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Gut Bacteria

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Gut Bacteria. It is not the name of a second-tier punk band or the title of a horror movie at a drive-in theatre. It is real, and has frightening -- if not life-threatening -- consequences, according to new research.

While it is long-known that plenty of bacteria live in the intestinal tract, serving useful purposes, such as aiding in digestion, researchers at the University of Michigan have zeroed in on the harmful effect of rogue organisms and their link to colorectal cancer. The urgency for this type of research is clear: The American Cancer Society, 136,830 people will be diagnosed this year and 50,310 will die from colon cancer.

The research took a fresh look at the question of whether the harmful bacteria caused the cancer of large intestine -- ranked by Johns Hopkins as accounting for 21 percent of all cancers and second to only lung cancer in mortality -- or if existing malignant growths were more welcoming hosts.

The University of Michigan team worked their way through this maze by using mice in microbial-gut-swapping tests. Samples of microbiome -- a complex community of microbes -- were injected with a cancer-causing agent designed to cause colon tumors and then transplanted into germ-free mice. The result, the mice that previously had what were sterilized colons before being injected, developed twice the number of tumors.

That followed with a second step.  A sub-group of the mice essentially injected with colon cancer were given antibiotics, and fewer and smaller tumors were the result. The researchers were then better able to determine which populations of bacteria were more closely associated with colon cancer, simply by examining the differences in the microbial universe of the test animals.

The Culprit
In short, inflammation is culprit. Researchers felt strongly that these particular communities of bacteria -- those in the Bacteroides, Odoribacter and Akkermansia genera, and the Prevotellaceae and Porphyromonadaceae families -- are more likely to serve as a magnet to the body's inflammatory steel. The same immune cells that cause inflammation are likely dividing into tumors.

"It's not just the microbiome, it's not just the inflammation, it's both," wrote one of the study's co-authors, Patrick Schloss, PhD.

In addition to known risk factors for colon cancer, researchers says there may actually be a living culprit responsible for contributing to at least some cases of the disease.

The Michigan team is still on the job, investigating the various populations of gut bacteria they encountered to better understand which combinations are most tumor-friendly, and which might be more helpful for patients to make their colons less hospitable to malignant growths. That could lead to probiotic-type treatments that could lower colon-cancer risk.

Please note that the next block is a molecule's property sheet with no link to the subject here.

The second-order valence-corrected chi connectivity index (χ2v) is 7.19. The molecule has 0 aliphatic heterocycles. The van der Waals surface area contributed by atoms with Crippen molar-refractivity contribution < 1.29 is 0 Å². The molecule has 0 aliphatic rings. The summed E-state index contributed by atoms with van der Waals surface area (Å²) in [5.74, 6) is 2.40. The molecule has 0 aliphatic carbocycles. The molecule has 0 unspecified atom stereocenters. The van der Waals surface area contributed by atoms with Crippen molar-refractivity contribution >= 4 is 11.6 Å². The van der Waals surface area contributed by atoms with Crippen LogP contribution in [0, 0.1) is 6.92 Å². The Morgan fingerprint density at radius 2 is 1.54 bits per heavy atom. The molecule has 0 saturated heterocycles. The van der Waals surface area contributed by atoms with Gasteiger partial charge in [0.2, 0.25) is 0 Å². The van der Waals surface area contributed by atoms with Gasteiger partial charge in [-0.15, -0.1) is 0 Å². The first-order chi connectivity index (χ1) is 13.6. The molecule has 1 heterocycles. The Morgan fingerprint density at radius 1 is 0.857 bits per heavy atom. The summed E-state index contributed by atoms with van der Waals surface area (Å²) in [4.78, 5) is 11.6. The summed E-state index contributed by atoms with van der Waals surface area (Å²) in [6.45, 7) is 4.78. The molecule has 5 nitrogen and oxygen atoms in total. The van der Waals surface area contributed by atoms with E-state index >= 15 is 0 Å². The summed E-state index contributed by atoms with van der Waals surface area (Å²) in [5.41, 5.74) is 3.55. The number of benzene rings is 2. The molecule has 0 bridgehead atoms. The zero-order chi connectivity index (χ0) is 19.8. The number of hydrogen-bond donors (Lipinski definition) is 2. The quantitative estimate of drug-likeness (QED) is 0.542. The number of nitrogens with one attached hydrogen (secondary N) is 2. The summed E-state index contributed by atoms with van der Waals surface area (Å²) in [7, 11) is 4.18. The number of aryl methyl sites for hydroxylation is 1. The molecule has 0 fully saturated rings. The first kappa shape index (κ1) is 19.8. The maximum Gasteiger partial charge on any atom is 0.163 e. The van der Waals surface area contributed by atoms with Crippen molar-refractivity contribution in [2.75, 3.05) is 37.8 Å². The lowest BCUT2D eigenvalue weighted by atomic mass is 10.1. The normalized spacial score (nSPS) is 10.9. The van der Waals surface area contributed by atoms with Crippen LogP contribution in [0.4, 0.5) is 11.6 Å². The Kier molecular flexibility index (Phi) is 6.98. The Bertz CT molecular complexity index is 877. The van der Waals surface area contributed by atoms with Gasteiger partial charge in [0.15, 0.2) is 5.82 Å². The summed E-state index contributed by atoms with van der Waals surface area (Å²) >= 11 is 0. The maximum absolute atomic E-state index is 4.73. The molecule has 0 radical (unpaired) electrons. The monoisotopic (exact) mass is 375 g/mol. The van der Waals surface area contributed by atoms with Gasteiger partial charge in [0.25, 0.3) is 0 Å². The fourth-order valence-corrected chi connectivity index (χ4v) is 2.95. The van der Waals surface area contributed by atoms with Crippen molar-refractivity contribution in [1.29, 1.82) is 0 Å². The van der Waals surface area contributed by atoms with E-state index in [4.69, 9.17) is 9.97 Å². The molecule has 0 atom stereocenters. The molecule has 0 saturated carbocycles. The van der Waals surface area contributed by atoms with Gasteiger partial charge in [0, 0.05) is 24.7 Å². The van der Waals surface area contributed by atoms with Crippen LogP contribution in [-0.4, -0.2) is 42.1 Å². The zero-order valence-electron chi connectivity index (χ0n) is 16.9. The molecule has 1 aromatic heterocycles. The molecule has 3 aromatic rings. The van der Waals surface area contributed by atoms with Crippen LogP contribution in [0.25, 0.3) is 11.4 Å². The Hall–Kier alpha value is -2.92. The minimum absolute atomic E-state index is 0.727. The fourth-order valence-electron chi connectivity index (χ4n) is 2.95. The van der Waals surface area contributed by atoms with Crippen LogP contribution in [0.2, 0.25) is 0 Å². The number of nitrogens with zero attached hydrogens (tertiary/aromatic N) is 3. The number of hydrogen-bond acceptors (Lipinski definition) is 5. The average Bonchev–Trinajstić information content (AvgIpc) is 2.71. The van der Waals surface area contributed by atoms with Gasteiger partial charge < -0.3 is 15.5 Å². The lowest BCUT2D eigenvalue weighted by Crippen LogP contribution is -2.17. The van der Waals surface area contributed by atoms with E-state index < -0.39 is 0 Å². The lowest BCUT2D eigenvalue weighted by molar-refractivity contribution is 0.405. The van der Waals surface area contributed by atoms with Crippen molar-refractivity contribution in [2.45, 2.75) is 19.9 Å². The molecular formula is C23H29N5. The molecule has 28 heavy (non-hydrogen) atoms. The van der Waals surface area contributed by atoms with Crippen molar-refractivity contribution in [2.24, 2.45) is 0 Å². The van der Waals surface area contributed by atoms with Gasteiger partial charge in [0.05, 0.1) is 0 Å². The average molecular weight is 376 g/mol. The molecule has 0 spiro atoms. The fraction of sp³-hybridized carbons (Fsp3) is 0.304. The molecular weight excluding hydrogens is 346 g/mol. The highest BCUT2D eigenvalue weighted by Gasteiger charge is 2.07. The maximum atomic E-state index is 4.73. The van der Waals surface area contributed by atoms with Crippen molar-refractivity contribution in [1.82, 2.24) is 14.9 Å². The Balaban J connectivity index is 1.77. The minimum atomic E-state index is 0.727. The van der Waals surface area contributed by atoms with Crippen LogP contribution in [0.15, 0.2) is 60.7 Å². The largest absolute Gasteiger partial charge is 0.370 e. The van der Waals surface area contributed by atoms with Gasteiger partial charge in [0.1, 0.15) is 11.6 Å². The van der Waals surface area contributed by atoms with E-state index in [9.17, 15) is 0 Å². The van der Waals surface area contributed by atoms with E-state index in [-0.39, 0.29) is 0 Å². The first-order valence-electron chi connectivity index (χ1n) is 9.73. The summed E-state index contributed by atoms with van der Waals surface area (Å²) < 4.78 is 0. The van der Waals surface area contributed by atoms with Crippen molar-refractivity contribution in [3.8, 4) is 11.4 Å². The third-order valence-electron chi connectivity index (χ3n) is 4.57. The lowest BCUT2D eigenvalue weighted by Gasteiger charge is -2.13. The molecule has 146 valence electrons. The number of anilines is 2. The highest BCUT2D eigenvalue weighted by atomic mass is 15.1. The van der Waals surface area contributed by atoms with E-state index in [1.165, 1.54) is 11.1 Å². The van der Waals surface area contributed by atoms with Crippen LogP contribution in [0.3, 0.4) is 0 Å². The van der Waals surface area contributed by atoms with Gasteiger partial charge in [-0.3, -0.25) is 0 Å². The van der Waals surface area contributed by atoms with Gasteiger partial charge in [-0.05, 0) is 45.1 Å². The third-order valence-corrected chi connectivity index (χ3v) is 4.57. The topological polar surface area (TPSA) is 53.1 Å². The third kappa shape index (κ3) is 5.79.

"If you can better understand what functions in the microbial community are important for protecting against tumor formation or making it worse, we can hopefully translate those results to humans to understand why people do or do not get colorectal cancer, to help develop therapeutics or dietary manipulations to reduce people's risk," said Schloss.

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Supporting Evidence
A 2013 article in Medicalnewstoday.com, penned by Catherine Paddock, PhD, drew a similar conclusion when research was presented by a research team from the University of Nottingham in the UK.

Presented at last year's General Microbiology Autumn Conference, the study showed that "common stomach bacterium" with known connections to stomach cancer -- as well as duodenal ulcers -- could be "disarming the part of the immune system that triggers inflammation."

It identified the pathogen as Helicobacter pylori, a bacterium that "establishes a life-long infection in humans and is estimated to inhabit the stomach lining of around half the world's population."

The research team found that H. pylori -- linked to more than half the cases of stomach cancer by the American Cancer Society -- is able to suppress the body's natural production of human beta defensin 1 (hβD1), an antimicrobial agent found in the stomach lining, where it helps to stave off bacterial infection, the article added. While 50% of people are infected with H. pylori, with only 1-2% of them going on to develop gastric cancer. Nonetheless, much like pancreatic cancer, survival rates are low because the symptoms do not usually emerge until the cancer is in the later and less-treatable stages.

The team examined tissue samples biopsied from the stomach lining of 54 patients being treated at Nottingham's Queens Medical Centre and found that levels of hβD1 were 10 times lower in patients infected with H. pylori. Additionally, according to the study, patients with the lowest level of the antimicrobial agent had the highest level of the bacteria. Much work still remains to be done in connecting all the dots, as the article indicated that those with H. pylori are actually at a lower risk of other types of cancer and that it may work as a shield against stroke.


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